Ruth Chang

Ruth Chang

Philosopher; 2016-17 Berggruen Fellow at CASBS


Ruth Chang is Chair of Jurisprudence at the University of Oxford and a Professional Fellow at University College, Oxford. Before that, she was a Professor of Philosophy at Rutgers University, New Brunswick, NJ. She has held visiting appointments in philosophy the University of California Los Angeles and in law at the University of Chicago Law School. She has a Ph.D. from Balliol College, Oxford University and a J.D. from Harvard Law School. Chang’s research focuses on how we can appropriately integrate multiple criteria of relevance in normative, epistemic, and scientific inquiry and the ways in which the reasons for and against options that are based on such criteria might relate. Her research has upshots for both individual and collective or institutional decision-making and has been the subject of articles and interviews by various media outlets around the world including the U.S., Canada, the U.K., Australia, Italy, Germany, Israel, Brazil, New Zealand, and Austria. She has been a consultant or lecturer for institutions and industries ranging from video gaming to pharmaceuticals to the Navy and World Bank.

composed by Arswain
machine learning consultation by Anna Tskhovrebov
commissioned by the Berggruen Institute
premiered at the Bradbury Building
downtown Los Angeles
april 22, 2022

Human perception of what sounds “beautiful” is necessarily biased and exclusive. If we are to truly expand our hearing apparatus, and thus our notion of beauty, we must not only shed preconceived sonic associations but also invite creative participation from beings non-human and non-living. We must also begin to cede creative control away from ourselves and toward such beings by encouraging them to exercise their own standards of beauty and collaborate with each other.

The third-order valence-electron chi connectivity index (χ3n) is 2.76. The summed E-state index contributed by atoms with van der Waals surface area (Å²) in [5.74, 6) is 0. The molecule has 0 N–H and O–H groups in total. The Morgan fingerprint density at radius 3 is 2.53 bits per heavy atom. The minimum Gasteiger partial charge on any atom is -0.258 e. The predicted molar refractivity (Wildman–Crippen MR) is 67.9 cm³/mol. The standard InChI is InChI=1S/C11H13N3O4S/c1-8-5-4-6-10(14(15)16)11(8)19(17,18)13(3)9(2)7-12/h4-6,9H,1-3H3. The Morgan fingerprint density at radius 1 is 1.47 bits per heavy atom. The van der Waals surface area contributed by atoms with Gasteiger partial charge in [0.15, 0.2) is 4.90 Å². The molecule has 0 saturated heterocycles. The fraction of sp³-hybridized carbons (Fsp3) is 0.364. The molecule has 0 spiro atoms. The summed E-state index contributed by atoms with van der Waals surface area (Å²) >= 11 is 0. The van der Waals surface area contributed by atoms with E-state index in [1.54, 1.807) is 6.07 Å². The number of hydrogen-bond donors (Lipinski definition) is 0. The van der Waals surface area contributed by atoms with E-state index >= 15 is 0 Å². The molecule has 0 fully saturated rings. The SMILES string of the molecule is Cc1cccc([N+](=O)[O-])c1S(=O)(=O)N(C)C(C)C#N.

Movement I: Alarm Call
‘Alarm Call’ is a long-form composition and sound collage that juxtaposes, combines, and manipulates alarm calls from various human, non-human, and non-living beings. Evolutionary biologists understand the alarm call to be an altruistic behavior between species, who, by warning others of danger, place themselves by instinct in a broader system of belonging. The piece poses the question: how might we hear better to broaden and enhance our sense of belonging in the universe? Might we behave more altruistically if we better heed the calls of – and call out to – non-human beings?

Using granular synthesis, biofeedback, and algorithmic modulation, I fold the human alarm call – the siren – into non-human alarm calls, generating novel “inter-being” sonic collaborations with increasing sophistication and complexity. 

Movement II: A.I.-Truism
A synthesizer piece co-written with an AI in the style of Vangelis’s Blade Runner score, to pay homage to the space of the Bradbury Building.

Movement III: Alarmism
A machine learning model “learns” A.I.Truism and recreates Alarm Call, generating an original fusion of the two.

Movement IV: A.I. Call
A machine learning model “learns” Alarm Call and recreates A.I.Truism, generating an original fusion of the two.